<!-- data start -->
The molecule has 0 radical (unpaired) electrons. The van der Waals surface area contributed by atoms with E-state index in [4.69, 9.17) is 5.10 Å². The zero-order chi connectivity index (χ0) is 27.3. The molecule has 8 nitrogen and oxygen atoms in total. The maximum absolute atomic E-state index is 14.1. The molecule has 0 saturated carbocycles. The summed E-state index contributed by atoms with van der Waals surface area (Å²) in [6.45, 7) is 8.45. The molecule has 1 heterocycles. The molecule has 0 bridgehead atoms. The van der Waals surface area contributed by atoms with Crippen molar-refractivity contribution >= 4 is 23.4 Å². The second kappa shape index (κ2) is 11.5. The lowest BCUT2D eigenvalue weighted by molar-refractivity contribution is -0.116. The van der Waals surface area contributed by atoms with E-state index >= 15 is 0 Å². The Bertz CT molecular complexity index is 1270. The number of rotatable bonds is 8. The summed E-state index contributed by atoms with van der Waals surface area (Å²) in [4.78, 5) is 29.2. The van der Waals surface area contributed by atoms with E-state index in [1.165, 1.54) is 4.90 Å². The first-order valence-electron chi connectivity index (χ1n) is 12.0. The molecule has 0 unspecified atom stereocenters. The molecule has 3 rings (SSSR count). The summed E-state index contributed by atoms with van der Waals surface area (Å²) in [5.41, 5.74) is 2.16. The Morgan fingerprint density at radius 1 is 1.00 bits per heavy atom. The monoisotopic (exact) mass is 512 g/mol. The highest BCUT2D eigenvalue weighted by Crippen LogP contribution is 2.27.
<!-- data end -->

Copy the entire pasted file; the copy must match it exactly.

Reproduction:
The molecule has 0 radical (unpaired) electrons. The van der Waals surface area contributed by atoms with E-state index in [4.69, 9.17) is 5.10 Å². The zero-order chi connectivity index (χ0) is 27.3. The molecule has 8 nitrogen and oxygen atoms in total. The maximum absolute atomic E-state index is 14.1. The molecule has 0 saturated carbocycles. The summed E-state index contributed by atoms with van der Waals surface area (Å²) in [6.45, 7) is 8.45. The molecule has 1 heterocycles. The molecule has 0 bridgehead atoms. The van der Waals surface area contributed by atoms with Crippen molar-refractivity contribution >= 4 is 23.4 Å². The second kappa shape index (κ2) is 11.5. The lowest BCUT2D eigenvalue weighted by molar-refractivity contribution is -0.116. The van der Waals surface area contributed by atoms with E-state index >= 15 is 0 Å². The Bertz CT molecular complexity index is 1270. The number of rotatable bonds is 8. The summed E-state index contributed by atoms with van der Waals surface area (Å²) in [4.78, 5) is 29.2. The van der Waals surface area contributed by atoms with E-state index in [1.165, 1.54) is 4.90 Å². The first-order valence-electron chi connectivity index (χ1n) is 12.0. The molecule has 0 unspecified atom stereocenters. The molecule has 3 rings (SSSR count). The summed E-state index contributed by atoms with van der Waals surface area (Å²) in [5.41, 5.74) is 2.16. The Morgan fingerprint density at radius 1 is 1.00 bits per heavy atom. The monoisotopic (exact) mass is 512 g/mol. The highest BCUT2D eigenvalue weighted by Crippen LogP contribution is 2.27.